LABOR & EMPLOYMENT LAW
Frequently Asked Questions
Unless you are a member of a labor union, or a protected employee by statute (e.g. civil service or federal employees), in many situations, the answer is YES. In New Jersey and several other states, employees are considered "at will." At-will employees are ones that can be fired at any time by their employers, for any reason or for no reason at all. Equally, at-will employees may quit at any time as they are no subject to any contractual or legal obligations to stay with a particular employer.
However, there are special exceptions to the "at-will" employment status:
"Good cause" normally exists when the employer has a realistic or legitimate business reason/basis for terminating the employee. Examples of a "good cause" basis are: layoffs for economic reasons; the employee has documented poor performance; the employee is found to have committed a crime which impacts his/her employment (stealing, preparing false documents or submitting false information to a governmental agency, or assaulting another employee or customer); or the employee violates a company policy such as engaging a in discriminatory activity or sexual harassment.
An implied contract is created when statements and actions of the employer, and circumstances of the employment relationship lead the employee to reasonable believe that he/she is no longer an employee "at-will" and that the employer must have "good cause" to fire the employee.
Examples of elements to determine an implied contract would include (but not limited to);
As indicated in the preceding FAQ answer, there are specific limitations on the effect of employee manuals. Additionally, if there evidence that the employee manual is honored in the breach (commonly disregarded or not followed) or there is evidence of an implied contract, that evidence may override the effect of the employee handbook/manual.
As indicated in the first FAQ, if you reasonably relied on the job offer and made changes based on the job offer, the employer may be liable for wrongful termination (though you never started) or breach of contract.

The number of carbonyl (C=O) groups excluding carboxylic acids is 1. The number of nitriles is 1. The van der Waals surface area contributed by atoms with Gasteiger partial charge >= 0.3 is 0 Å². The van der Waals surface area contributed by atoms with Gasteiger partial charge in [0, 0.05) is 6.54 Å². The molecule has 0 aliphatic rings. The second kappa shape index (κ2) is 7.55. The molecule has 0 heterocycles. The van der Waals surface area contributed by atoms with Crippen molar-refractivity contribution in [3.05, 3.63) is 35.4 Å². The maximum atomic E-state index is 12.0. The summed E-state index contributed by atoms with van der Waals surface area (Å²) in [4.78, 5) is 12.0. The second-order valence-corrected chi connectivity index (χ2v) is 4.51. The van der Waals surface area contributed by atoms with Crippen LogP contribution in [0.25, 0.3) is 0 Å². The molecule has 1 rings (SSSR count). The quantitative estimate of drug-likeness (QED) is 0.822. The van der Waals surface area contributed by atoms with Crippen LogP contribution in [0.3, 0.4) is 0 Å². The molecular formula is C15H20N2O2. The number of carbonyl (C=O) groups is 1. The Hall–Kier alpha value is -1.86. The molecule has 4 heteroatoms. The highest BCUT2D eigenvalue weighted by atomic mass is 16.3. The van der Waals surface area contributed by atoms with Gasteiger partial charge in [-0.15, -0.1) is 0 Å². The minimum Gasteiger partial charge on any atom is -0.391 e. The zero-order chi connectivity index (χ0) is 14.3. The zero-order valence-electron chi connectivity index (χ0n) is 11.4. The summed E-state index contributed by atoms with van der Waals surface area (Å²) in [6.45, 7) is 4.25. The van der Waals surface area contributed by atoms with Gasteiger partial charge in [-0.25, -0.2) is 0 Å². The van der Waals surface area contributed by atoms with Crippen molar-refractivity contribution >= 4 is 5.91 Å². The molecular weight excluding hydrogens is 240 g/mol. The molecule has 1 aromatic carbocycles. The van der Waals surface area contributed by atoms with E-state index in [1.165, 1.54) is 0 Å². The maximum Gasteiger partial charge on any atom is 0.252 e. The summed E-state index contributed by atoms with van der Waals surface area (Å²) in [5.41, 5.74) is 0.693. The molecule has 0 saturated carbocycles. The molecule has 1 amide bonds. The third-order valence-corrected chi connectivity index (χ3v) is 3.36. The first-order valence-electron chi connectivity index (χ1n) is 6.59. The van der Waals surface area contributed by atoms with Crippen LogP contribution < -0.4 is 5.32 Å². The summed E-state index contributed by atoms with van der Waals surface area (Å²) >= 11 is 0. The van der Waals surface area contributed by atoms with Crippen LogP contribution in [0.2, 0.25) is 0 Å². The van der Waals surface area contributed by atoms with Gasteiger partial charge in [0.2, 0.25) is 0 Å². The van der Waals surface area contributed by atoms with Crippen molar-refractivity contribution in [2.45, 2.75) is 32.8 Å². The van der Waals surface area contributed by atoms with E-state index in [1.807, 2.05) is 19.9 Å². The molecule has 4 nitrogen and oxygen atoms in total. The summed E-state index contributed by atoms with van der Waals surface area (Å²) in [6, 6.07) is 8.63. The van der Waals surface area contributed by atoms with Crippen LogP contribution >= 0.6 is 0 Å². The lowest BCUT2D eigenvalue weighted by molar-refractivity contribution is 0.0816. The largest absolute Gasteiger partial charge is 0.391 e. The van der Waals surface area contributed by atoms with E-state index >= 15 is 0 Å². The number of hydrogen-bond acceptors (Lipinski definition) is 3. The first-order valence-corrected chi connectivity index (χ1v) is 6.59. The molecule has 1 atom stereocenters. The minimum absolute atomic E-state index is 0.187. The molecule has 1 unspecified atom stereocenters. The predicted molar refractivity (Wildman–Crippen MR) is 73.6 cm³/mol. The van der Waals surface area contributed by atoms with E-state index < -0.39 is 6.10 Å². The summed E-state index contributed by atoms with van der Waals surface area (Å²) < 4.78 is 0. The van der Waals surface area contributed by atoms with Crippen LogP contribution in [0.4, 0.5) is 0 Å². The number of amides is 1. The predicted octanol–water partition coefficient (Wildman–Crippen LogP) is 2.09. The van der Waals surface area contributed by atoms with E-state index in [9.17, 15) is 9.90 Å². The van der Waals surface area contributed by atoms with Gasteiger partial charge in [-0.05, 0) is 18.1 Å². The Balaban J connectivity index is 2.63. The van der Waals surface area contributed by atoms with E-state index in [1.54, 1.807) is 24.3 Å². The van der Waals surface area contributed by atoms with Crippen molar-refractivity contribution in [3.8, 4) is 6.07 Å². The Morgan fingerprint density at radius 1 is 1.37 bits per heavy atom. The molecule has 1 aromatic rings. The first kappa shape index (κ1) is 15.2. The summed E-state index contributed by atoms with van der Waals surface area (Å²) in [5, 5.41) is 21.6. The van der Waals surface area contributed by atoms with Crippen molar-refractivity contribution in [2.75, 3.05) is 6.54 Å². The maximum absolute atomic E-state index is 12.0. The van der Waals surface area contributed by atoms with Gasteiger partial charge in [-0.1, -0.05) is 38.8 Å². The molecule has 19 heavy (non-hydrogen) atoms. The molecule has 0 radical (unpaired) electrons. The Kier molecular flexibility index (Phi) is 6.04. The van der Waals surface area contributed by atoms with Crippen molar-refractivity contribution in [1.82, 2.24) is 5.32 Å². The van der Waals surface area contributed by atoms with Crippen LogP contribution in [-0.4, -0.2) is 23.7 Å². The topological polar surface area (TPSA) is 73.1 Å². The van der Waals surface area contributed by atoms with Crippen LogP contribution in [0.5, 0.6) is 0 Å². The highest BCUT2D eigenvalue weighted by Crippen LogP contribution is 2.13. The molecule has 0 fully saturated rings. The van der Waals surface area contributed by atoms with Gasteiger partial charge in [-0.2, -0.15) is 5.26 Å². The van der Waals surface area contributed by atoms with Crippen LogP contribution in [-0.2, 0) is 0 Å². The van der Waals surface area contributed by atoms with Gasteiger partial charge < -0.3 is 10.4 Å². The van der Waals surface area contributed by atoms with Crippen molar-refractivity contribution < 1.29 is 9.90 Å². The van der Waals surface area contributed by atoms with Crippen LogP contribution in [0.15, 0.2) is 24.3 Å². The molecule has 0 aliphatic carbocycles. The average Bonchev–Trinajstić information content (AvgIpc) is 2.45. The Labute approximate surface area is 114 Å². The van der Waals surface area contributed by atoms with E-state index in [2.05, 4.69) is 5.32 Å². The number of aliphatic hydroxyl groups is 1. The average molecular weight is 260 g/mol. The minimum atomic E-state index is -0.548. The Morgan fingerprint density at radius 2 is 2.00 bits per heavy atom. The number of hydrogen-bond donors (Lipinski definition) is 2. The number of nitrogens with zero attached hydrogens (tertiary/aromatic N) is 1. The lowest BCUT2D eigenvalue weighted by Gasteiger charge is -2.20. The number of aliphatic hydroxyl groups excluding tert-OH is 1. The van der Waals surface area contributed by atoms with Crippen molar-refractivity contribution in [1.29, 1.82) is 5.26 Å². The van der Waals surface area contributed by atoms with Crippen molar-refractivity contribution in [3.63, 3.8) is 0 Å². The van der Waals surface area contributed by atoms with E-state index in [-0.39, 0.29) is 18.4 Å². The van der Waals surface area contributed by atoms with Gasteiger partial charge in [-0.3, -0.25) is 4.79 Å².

New Jersey and several states and the federal government have laws that prohibit employers from firing employees based on certain forms of action, such as discrimination, sexual harassment, retaliation, whistle blowing, or providing certain information to governmental authorities the company had a duty to provide, but did not provide. A firing based on any of these actions may entitle you to pursue legal action against the employer.
You are probably protected by union contract and if there was not a sufficient basis for your firing, you should immediately request your labor union to file a "grievance" against your employer. In New Jersey, you also may have the right to request a full hearing and you may have appeal rights, including to the Superior Court, the Public Employment Relations Commission, Department of Labor, or the Merit System Board of the Department of Personnel (in case of civil service employees).
Depending on the type of labor union, you may also proceed with a complaint to the National Labor Relations Commission.
Copyright © 2000-2009 by the Law Offices of John H. Rittley, L.L.C. All rights reserved. Revised: 10/18/09.
Take no action on the materials and information appearing in this Website without first consulting an attorney. None of the materials and information herein are offered as legal advice. They are for informational purposes only, and may be considered advertising under Rules of Professional Conduct §7.2. Materials and information appearing at this Website may only be reproduced in their entirety without modification and must include this Notice as written for the reader's personal use. Transmission or retransmission of the materials and information appearing at this Website including any Feedback is not intended to create and its receipt by the reader does not establish or constitute, an attorney-client relationship. An attorney-client relationship can only be created upon direct consultation and acceptance and execution of a written retainer agreement between our office and a client.
Send mail to
questions or comments about this web site.